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The Rev. Kenneth S. Robinson, M.D., Tennessee Commissioner of Health and a former member of the Vanderbilt faculty, spoke on “Faith, Medicine and Public Health” last week. His wife, the Rev. Marilynn S. Robinson, M.P.H., left, also a former Vanderbilt employee, introduced him./ Photo by Dana Johnson

State health commissioner speaks at Medical Center

BY: BILL SNYDER

12/19/2003 - Tennessee’s top health official last week praised Vanderbilt University Medical Center for transforming itself into “a place of hope and promise” committed to partnering with its community.

The Rev. Kenneth S. Robinson, M.D., Tennessee Commissioner of Health and a former member of the Vanderbilt faculty, spoke on “Faith, Medicine and Public Health” to a group of students, faculty, government officials and community leaders Dec. 10 in the Medical Center’s Light Hall.

Robinson credited Vanderbilt University Chancellor Gordon Gee’s vision for inspiring a “further transformation of Vanderbilt … where the driving mission today is responding to today’s and tomorrow’s health care needs in a warm and caring environment.”

That vision, he continued, is demonstrated by “this new spirit, this new outreach, this new focus on decreasing what at times has been seen as academic isolationism, with a pollyannaish pursuit of parochial priorities.”

Vanderbilt officials, in turn, said they were committed to increasing their involvement in the community. Examples include involvement by the Schools of Medicine and Nursing in community health clinics, and the Medical Center’s alliance with Meharry Medical College.

“We all know that Tennessee demonstrates some really poor overall public health statistics,” said Dr. Harry R. Jacobson, vice chancellor for Health Affairs, in introducing the lecture. “We’re committed to joining in a common purpose with the commissioner and the state to try to bring about real change.”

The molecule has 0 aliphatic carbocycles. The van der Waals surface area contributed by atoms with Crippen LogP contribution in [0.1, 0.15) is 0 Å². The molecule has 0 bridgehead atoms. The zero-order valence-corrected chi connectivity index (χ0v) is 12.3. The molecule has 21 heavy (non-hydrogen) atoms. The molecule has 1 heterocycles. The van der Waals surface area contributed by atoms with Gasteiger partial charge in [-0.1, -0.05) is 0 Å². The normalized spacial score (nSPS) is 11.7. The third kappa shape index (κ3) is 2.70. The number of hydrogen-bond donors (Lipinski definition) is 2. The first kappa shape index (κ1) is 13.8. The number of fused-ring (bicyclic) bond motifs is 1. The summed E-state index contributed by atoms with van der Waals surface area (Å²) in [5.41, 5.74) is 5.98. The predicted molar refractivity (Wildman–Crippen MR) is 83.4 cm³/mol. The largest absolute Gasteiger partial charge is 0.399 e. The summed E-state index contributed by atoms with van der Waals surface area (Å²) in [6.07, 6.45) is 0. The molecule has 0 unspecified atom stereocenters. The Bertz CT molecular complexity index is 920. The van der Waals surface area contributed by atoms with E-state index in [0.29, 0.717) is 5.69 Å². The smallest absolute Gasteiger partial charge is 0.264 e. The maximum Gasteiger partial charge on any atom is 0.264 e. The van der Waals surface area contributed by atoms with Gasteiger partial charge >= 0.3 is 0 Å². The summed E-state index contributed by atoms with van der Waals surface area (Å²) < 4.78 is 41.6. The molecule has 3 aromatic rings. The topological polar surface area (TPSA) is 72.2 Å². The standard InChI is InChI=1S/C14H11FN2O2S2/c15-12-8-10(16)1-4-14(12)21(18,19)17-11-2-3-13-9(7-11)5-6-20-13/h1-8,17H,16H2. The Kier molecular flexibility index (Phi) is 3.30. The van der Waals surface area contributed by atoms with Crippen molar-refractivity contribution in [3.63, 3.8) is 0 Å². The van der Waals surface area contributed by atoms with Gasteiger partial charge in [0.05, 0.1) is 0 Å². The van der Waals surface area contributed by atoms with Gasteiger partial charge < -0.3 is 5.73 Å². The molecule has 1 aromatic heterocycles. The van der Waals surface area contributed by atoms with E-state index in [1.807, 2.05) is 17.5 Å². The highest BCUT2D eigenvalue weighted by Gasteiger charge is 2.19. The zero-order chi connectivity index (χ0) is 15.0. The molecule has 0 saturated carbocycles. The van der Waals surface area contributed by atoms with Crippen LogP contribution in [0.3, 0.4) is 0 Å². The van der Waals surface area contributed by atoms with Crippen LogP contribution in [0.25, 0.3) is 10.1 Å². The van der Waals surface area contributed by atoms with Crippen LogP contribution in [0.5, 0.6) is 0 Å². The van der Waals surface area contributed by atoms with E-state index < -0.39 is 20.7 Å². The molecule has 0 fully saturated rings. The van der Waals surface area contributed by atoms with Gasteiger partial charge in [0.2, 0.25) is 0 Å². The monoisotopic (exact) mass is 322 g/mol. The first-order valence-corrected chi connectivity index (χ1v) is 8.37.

Robinson, pastor of a 1,200-member church in Memphis who was appointed state health commissioner by Gov. Phil Bredesen last February, said his vision is to transform the Tennessee Department of Health into one “which pragmatically and positively impacts the health and well-being of poor and underserved communities.”

In particular, he said, the department will focus on eliminating racial and ethnic health disparities, reducing the state’s teen pregnancy rate and addressing the problem of obesity.

“We are a fat state,” Robinson said. “We’re going to focus on diet and exercise, decreasing heart disease and cerebral vascular disease and diabetes mortality, because we’re fat and we’re not going to be fat any longer.

“I’m not a researcher,” he continued. “I’m a pragmatist, and I want to act … This is my life. This is my history. This is my calling.”

A native of Nashville, Robinson began working with children at the Clover Bottom Developmental Center when he was 13 years old, recalled his father, James M. Robinson, a retired Metro teacher and principal. That work led to his participation in the founding of the National Youth Association for Retarded Children, for which he received national recognition, his father said.

Robinson was valedictorian of his senior class at Pearl High School in 1971, and went on to Harvard, where he earned his bachelor’s and medical degrees. In 1982, Robinson returned to Nashville with his wife, the Rev. Marilynn S. Robinson, M.P.H., and their twin daughters.

Marilynn Robinson served as assistant administrator of Vanderbilt University Hospital while her husband pursued a Master of Divinity degree from Vanderbilt Divinity School, taught on the internal medicine faculty at the Medical School, and was pastor of a church.

In 1991, Robinson was named pastor of the St. Andrew AME Church in Memphis. He established community programs to serve at-risk youth and adults, and, as assistant dean for admissions and student affairs at the University of Tennessee College of Medicine, helped triple African-American enrollment.

Robinson has won several honors for his efforts, including a Robert Wood Johnson Foundation Community Health Leadership Award in 1998, and a Community Builder Award by the United Way of America in 2000.

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